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149-year chain of missionaries shows spirit of Pickens County

CARROLLTON, Ala. (BP)–Pickens County, Ala., comes up on you like a clump of goldenrod on the roadside, so quickly you almost miss it. The neon lights and barbecue joints lie miles behind. Just up ahead, past small towns like Gordo and Elwood, past lanky loblolly pines and sloughs populated by turtles and cypress knees, is the sign for Carrollton, population 1,151, the Pickens County seat.

Stop folks on the street, and there’s a good chance you’ll meet someone who went to church with an International Mission Board missionary.

Pickens County has had someone serving overseas in missions consistently since 1851. And 149 years and 16 IMB missionaries later, the missions call is still heard — and heeded — by churchgoers who call Pickens County home.

Pickens County has a heritage of faith as thick as the morning mist over the nearby Tombigbee Waterway. All together, the association has 31 Southern Baptist churches, with membership totals ranging from 24 to 527.

But their faith doesn’t stop at home. Starting with Pickens (then called Grants Creek) Baptist Church member Martha Foster Crawford, and her husband, T.P., who were appointed as missionaries to China in 1851, church members all over the association have prayed, given and gone for the cause of global missions.

What is the secret that keeps missions alive in Pickens County?

In an age when the mega-church is king and missions budgets may be whittled down to make room for building funds, this quiet spot has an uncanny grasp on the missions message.

From feeding and clothing the county’s needy to jail ministries and short-term missions projects, churches across the county “gee and haw together” for the cause, says Gary Farley, associational missionary in Pickens County. “We just believe in coming together around missions.”

Farley points out another ingredient as ubiquitous as collard greens — a long-standing missions heritage.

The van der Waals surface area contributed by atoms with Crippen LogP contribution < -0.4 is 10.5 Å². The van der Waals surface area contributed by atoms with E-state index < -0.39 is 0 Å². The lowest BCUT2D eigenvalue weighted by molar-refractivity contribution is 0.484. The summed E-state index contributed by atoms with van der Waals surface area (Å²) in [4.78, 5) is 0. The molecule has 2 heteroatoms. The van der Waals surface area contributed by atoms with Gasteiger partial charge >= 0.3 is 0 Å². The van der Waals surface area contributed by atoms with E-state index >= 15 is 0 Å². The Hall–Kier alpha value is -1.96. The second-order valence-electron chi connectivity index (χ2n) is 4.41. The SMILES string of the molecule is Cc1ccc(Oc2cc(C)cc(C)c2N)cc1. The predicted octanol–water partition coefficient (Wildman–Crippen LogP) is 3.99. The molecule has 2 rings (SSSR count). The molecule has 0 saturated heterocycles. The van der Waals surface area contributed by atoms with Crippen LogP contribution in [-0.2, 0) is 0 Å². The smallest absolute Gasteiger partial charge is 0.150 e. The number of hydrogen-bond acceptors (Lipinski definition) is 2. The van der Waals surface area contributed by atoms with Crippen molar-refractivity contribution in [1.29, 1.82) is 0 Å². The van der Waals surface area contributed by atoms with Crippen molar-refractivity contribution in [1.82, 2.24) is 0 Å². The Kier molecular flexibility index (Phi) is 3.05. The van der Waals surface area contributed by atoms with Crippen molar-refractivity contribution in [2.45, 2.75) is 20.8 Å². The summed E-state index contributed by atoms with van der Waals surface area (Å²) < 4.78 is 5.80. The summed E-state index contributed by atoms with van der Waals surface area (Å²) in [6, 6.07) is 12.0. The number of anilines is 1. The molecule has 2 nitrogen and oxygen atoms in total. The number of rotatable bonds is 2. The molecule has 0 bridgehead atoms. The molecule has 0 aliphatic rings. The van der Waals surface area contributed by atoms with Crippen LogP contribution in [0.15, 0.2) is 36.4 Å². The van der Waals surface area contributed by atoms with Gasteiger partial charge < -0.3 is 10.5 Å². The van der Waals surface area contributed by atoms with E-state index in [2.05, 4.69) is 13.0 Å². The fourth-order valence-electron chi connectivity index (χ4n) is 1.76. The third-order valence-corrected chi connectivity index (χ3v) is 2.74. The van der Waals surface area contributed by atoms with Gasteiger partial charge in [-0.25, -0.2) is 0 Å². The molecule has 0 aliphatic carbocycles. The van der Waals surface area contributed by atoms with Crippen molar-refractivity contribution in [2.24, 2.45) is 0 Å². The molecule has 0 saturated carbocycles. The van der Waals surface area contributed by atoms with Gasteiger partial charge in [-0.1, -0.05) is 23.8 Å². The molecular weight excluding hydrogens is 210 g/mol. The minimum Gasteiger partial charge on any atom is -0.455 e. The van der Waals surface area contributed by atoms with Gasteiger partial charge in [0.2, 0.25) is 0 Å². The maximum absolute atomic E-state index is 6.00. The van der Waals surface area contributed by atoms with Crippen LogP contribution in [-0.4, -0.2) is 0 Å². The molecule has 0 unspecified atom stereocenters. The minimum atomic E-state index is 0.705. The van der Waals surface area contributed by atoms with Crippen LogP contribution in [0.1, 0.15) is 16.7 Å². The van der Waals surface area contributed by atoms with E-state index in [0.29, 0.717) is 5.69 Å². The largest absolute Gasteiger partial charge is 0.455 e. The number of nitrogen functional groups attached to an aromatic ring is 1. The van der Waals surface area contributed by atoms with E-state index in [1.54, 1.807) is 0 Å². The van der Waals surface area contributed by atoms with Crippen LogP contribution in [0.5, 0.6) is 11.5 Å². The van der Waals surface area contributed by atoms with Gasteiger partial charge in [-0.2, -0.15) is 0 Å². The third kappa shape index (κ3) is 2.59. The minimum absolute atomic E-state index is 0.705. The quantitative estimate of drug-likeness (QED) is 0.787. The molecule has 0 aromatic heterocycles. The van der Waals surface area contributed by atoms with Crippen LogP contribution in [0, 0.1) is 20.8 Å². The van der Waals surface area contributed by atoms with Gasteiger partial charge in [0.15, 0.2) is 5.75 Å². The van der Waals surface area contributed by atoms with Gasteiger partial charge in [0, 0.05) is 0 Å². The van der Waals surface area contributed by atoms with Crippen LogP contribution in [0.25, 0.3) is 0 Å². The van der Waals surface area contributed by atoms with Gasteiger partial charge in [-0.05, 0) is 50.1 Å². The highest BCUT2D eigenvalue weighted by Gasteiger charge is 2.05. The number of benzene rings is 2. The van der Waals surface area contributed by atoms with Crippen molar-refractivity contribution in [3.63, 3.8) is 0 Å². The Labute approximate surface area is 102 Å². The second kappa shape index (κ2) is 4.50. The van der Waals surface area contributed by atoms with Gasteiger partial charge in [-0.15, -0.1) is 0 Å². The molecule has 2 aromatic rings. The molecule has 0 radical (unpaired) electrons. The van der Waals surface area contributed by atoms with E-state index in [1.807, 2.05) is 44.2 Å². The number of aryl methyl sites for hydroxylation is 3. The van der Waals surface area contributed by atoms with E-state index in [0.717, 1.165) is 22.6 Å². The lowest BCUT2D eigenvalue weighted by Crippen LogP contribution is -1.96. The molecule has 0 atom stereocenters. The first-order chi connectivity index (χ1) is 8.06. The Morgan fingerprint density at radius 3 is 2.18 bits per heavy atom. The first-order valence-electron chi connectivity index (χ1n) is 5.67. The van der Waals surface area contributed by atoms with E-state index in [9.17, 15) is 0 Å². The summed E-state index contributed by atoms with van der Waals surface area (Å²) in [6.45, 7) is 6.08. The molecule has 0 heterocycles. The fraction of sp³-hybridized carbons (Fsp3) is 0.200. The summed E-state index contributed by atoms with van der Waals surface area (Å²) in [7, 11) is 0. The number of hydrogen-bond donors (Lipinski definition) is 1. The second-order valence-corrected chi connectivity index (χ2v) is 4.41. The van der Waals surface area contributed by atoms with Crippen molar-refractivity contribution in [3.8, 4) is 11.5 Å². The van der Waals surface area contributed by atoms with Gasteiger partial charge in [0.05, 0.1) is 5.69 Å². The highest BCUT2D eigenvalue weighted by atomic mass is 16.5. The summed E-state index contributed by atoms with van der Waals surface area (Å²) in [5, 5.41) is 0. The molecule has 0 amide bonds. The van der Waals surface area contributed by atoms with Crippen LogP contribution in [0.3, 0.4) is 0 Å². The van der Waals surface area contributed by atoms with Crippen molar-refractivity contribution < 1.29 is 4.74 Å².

One look around Carrollton will prove it’s not the bricks or offerings that build these churches; it’s the faithful prayers and preserved memories of missions heroes that bring life and breath to generations of Christians.

On occasions like Carrollton Baptist Church’s Missions Festival, friends and relatives of Addie Cox, a single missionary to China from 1918 to 1944 and a Pickens County native, gather to remember her life and legacy.

“Miss Addie lived a very simple sort of life,” says one church member. “I remember when she took the neighborhood boys to visit the jail for the first time, and there she was, a fearless, short, stocky woman dressed in black clothes. She was surrounded by black and white prisoners, and the guards weren’t even in the room. Those men listened as she told them that God loved them.”

“She always said the secret to life and living is not in keeping, but in giving,” another offers.

Born in Pickens County in 1885, Cox gave her life to Christ and joined Carrollton Baptist Church at age 9. Because of her passion for sharing her faith both at home and abroad, she made a profound impact on scores of people.

“There are probably hundreds of people who have developed a heart for missions because of Addie Cox,” Farley says. “When I was growing up, not only did we eat for China (‘Starving children in China would be glad to have those peas!’), but in our minds, China was the image we had when we thought of missions and missionaries.”

James Ulman Moss, who served as a missionary in Latin America from 1945 to 1982, spent his boyhood years in the pews of Mount Pleasant Baptist Church.

“We’re proud we had a missionary come from our church,” Herschel Owen, pastor at Mount Pleasant, says. “It just goes to show you don’t have to be from a big church or a rich family to be a missionary.”

Depending on who is asked, the reasons vary for Pickens County’s consistency in missions. But the goal remains the same.

Ask Farley, and he’ll suggest that a close-knit, small town environment helps keep people down to earth and missions stories fresh.

“Jesus spent most of his time in rural areas. He wanted to plant the gospel in a place where folks knew folks,” Farley says.

In a small town, there are generations of people who remember. They tell a story, and the next generation builds on that story. A heritage is born.

Addie Cox is a prime example of heritage building.

“Here was a lady who was consistent. She was a missionary in China, and she was a missionary in Carrollton. She didn’t pass people by,” Farley says.

Bonnie Windle of Carrollton Baptist Church says childhood memories of Cox planted missions in her mind, eventually culminating in more than 10 mission projects in Brazil.

“My children and grandchildren call me a missionary,” she says, smiling. “It means so much to hear them say that.

“Miss Addie made such an impression on all of us. We’ve just always been around such great examples of faith that we can’t help but want to be involved.”

Nell Jones, associational director for the Woman’s Missionary Union in Pickens County for 10 years, says missions is indelibly impressed on people’s hearts.

“I think it’s just part of our lives,” Jones says. “We’re missions-minded like that. We’ve always tried to live the Great Commission.”

Addie Cox would be proud.

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  • Jenny Rogers